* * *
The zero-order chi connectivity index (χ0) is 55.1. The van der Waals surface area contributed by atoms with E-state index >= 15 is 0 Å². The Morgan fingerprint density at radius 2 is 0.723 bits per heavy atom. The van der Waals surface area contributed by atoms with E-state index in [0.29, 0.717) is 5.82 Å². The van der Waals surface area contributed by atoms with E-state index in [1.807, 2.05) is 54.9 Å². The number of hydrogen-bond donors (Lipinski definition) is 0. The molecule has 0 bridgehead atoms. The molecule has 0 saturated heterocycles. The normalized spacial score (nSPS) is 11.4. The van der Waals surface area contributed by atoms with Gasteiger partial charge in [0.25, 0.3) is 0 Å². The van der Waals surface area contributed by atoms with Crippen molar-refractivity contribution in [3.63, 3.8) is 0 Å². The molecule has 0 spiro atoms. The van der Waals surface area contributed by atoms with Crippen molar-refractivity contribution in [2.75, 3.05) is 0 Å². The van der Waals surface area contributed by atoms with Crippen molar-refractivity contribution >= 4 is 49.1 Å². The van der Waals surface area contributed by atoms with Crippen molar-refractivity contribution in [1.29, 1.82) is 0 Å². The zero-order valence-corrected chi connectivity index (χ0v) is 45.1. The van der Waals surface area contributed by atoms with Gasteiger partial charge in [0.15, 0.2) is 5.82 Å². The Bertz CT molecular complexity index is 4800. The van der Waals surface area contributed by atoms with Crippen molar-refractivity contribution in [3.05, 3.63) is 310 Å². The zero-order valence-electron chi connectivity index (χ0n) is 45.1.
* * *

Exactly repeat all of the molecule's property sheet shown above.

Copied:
The zero-order chi connectivity index (χ0) is 55.1. The van der Waals surface area contributed by atoms with E-state index >= 15 is 0 Å². The Morgan fingerprint density at radius 2 is 0.723 bits per heavy atom. The van der Waals surface area contributed by atoms with E-state index in [0.29, 0.717) is 5.82 Å². The van der Waals surface area contributed by atoms with E-state index in [1.807, 2.05) is 54.9 Å². The number of hydrogen-bond donors (Lipinski definition) is 0. The molecule has 0 bridgehead atoms. The molecule has 0 saturated heterocycles. The normalized spacial score (nSPS) is 11.4. The van der Waals surface area contributed by atoms with Gasteiger partial charge in [0.25, 0.3) is 0 Å². The van der Waals surface area contributed by atoms with Crippen molar-refractivity contribution in [3.63, 3.8) is 0 Å². The molecule has 0 spiro atoms. The van der Waals surface area contributed by atoms with Crippen molar-refractivity contribution in [2.75, 3.05) is 0 Å². The van der Waals surface area contributed by atoms with Crippen molar-refractivity contribution >= 4 is 49.1 Å². The van der Waals surface area contributed by atoms with Crippen molar-refractivity contribution in [1.29, 1.82) is 0 Å². The zero-order valence-corrected chi connectivity index (χ0v) is 45.1. The van der Waals surface area contributed by atoms with Gasteiger partial charge in [0.15, 0.2) is 5.82 Å². The Bertz CT molecular complexity index is 4800. The van der Waals surface area contributed by atoms with Crippen molar-refractivity contribution in [3.05, 3.63) is 310 Å². The zero-order valence-electron chi connectivity index (χ0n) is 45.1.